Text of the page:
I have always admired and loved horses since I was little, and my journey with Chip has been extraordinary. Every day that I get to ride my special partner is a gift that I am grateful for. We look forward to competing this year at the AEC.

About the USEA American Eventing Championships (AEC)

The USEA American Eventing Championships (AEC), presented by Nutrena Feeds, is the pinnacle of the sport at the national levels. Held annually, the best junior, adult amateur, and professional competitors gather to vie for national championship titles at every level from Beginner Novice to Advanced. This ultimate test of horse and rider draws hundreds of combinations from around the country to compete for fabulous prizes, a piece of the substantial prize money, and the chance to be named the National Champion at their respective levels. In fact, the 2021 AEC garnered over 1,000 entries and now stands as the largest eventing competition in North American history. The 2023 USEA American Eventing Championships presented by Nutrena Feeds will be held Aug. 29—Sept. 3 at the Kentucky Horse Park in Lexington, Kentucky. Click here to learn more about the USEA American Eventing Championships.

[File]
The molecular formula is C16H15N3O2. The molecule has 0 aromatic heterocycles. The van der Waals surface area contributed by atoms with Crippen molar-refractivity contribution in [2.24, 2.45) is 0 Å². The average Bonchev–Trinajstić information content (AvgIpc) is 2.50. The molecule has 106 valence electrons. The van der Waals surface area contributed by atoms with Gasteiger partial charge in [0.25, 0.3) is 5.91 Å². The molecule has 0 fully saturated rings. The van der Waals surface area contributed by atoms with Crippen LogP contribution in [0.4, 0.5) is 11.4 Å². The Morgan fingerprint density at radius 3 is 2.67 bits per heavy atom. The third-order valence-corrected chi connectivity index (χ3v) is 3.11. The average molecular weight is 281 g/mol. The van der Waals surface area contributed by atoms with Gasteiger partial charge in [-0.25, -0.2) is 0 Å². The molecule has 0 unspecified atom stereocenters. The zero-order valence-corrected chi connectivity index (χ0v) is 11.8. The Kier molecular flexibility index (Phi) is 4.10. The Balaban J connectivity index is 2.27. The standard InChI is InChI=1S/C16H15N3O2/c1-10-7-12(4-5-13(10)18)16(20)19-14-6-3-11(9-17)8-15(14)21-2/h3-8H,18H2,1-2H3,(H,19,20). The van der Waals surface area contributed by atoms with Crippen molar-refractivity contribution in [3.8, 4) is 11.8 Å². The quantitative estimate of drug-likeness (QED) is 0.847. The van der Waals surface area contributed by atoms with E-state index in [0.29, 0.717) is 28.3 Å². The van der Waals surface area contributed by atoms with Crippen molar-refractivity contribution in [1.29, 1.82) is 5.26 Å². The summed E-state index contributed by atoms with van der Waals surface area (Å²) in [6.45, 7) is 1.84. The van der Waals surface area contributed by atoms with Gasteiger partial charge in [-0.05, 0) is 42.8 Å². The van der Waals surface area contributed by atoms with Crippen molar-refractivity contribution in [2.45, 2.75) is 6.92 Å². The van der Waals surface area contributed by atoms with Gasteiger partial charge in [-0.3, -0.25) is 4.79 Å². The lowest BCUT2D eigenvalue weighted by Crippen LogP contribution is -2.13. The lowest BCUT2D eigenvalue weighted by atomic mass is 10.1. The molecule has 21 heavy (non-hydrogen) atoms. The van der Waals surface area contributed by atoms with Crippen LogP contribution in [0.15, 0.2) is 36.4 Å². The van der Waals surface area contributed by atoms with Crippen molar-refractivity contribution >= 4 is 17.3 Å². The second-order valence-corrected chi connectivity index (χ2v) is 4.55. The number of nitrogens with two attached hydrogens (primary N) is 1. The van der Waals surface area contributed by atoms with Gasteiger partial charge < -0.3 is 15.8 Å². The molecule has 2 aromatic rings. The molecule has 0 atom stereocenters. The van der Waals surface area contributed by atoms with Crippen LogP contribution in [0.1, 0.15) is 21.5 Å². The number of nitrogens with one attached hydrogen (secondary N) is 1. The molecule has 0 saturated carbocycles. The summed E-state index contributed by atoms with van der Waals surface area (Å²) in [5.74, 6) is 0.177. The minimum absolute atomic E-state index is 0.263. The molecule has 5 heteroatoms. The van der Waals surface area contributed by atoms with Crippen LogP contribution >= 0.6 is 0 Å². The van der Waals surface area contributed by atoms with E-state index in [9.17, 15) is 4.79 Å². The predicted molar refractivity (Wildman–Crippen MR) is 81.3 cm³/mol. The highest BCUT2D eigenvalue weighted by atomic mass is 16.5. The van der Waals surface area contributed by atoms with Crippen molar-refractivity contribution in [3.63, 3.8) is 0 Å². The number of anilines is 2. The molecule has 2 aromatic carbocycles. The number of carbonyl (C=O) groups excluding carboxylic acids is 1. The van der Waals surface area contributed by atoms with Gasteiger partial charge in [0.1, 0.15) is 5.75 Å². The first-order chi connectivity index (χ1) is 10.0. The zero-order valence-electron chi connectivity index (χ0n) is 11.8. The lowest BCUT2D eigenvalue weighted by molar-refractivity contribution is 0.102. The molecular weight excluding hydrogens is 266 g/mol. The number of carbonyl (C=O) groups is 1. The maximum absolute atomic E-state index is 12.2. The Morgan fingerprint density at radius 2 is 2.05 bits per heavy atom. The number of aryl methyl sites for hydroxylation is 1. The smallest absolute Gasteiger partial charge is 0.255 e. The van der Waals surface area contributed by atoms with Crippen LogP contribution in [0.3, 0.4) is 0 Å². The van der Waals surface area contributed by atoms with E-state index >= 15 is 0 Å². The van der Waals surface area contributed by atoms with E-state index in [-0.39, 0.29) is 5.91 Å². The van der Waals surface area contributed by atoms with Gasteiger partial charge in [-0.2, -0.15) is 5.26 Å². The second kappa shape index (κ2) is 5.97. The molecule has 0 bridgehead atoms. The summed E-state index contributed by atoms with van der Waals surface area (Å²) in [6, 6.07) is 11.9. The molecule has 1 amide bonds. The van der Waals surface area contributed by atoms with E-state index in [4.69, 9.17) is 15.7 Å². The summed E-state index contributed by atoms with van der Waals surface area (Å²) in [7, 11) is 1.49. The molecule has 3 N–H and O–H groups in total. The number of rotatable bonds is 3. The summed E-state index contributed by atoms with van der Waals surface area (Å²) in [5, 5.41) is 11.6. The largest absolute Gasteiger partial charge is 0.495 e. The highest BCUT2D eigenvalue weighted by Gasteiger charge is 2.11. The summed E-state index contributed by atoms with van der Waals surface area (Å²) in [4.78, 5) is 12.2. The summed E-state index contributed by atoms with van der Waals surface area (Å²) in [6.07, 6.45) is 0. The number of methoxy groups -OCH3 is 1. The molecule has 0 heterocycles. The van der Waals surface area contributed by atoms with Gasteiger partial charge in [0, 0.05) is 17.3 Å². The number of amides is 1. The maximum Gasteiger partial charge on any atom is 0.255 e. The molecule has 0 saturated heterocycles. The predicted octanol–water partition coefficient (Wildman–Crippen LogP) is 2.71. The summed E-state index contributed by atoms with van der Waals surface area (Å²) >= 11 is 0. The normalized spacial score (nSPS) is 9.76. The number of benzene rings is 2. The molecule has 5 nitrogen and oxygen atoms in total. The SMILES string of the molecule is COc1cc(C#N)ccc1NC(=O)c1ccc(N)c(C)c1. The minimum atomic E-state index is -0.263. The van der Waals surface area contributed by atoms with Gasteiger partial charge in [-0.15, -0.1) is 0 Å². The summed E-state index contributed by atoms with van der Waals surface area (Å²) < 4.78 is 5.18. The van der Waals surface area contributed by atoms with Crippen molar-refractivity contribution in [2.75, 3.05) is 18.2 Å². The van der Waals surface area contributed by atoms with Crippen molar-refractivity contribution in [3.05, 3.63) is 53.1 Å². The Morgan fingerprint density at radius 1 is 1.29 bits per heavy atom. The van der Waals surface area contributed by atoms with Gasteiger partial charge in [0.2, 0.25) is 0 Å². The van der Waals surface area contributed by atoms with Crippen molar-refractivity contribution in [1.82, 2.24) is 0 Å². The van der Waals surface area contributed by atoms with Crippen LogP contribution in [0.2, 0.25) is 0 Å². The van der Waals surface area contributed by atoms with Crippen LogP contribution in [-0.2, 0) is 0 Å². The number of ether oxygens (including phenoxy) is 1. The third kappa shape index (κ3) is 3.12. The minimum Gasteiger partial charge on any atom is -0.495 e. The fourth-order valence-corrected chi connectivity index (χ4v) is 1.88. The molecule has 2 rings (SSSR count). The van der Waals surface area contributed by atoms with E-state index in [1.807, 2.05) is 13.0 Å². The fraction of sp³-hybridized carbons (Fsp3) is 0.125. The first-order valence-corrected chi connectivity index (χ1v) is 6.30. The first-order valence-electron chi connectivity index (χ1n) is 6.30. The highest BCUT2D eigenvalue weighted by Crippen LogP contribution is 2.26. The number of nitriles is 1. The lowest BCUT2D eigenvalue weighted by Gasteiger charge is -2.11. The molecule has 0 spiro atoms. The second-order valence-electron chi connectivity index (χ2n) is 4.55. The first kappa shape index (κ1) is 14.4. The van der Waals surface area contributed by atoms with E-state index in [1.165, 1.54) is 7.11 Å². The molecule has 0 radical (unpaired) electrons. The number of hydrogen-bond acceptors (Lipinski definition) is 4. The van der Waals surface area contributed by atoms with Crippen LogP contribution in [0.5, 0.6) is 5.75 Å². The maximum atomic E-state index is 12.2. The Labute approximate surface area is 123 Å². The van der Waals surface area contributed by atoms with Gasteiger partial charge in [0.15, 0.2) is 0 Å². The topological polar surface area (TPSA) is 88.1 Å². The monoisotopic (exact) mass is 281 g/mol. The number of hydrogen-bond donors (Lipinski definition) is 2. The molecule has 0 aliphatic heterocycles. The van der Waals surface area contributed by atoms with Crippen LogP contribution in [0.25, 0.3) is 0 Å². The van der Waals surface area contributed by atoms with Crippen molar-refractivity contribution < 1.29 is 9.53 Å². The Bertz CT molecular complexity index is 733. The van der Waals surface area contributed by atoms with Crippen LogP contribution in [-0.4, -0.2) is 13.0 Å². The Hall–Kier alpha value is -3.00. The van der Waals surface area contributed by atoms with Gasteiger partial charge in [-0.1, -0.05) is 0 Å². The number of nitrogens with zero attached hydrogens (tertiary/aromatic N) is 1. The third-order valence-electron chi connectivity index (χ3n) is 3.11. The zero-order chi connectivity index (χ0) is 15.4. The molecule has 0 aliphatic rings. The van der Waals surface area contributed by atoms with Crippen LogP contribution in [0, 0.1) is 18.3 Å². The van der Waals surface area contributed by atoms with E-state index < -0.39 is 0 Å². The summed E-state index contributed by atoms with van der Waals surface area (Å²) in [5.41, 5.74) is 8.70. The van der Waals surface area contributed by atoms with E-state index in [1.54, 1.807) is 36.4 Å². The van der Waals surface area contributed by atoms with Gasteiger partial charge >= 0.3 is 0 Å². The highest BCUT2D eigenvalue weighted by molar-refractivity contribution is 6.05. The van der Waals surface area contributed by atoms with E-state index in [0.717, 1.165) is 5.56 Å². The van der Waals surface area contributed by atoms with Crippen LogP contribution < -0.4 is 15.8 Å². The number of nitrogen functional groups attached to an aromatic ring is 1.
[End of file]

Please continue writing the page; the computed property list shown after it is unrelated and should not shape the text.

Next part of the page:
The USEA would like to thank Presenting Sponsor: Nutrena Feeds; Advanced Final Title Sponsor: Adequan; Platinum Level Sponsor: Bates Saddles; Gold Level Sponsors: Capital Square, Horse & Country, Parker Equine Insurance, Smartpak, Standlee; Silver Level Sponsors: Auburn Labs, Ecogold, Kerrits, The Jockey Club; Bronze Level Sponsors: 70 Degrees, Athletux, Black Petticoat, The Chronicle of the Horse, Devoucoux, D.G. Stackhouse and Ellis, Dubarry of Ireland, Equestrian Team Apparel, Grayson-Jockey Club Research Foundation, Horseware Ireland, Majyk Equipe, Retired Racehorse Project, Ride EquiSafe; Contributing Level Sponsor: CrossCountry App, Georgetown – Scott County Tourism, Lexmark, L.V. Harkness, Mountain Horse, Mrs. Pastures Cookies, #WeRideTogether; Prize Level Sponsors: Coach Daniel Stewart, EquiFit, Equilab, Equiluxe Tack, Equine Essentials, Equine Pulse Performance, FarmVet, Achieve Equine/FLAIR Equine Nasal Strips, Horses 4 Your Consideration, Hound & Hare, I Love My Horse Eventing Boutique, Jack’s Favorites, Jane Heart Jewelry, Kinetic Equine Services, LeMieux, Levade Kentucky, Mare Modern Goods, OneTouch Fly Spray, Parkmore Supplements, Practical Horseman, Sidelines Magazine, Spy Coast Farm, Strides for Equality Equestrians, and VTO Saddlery.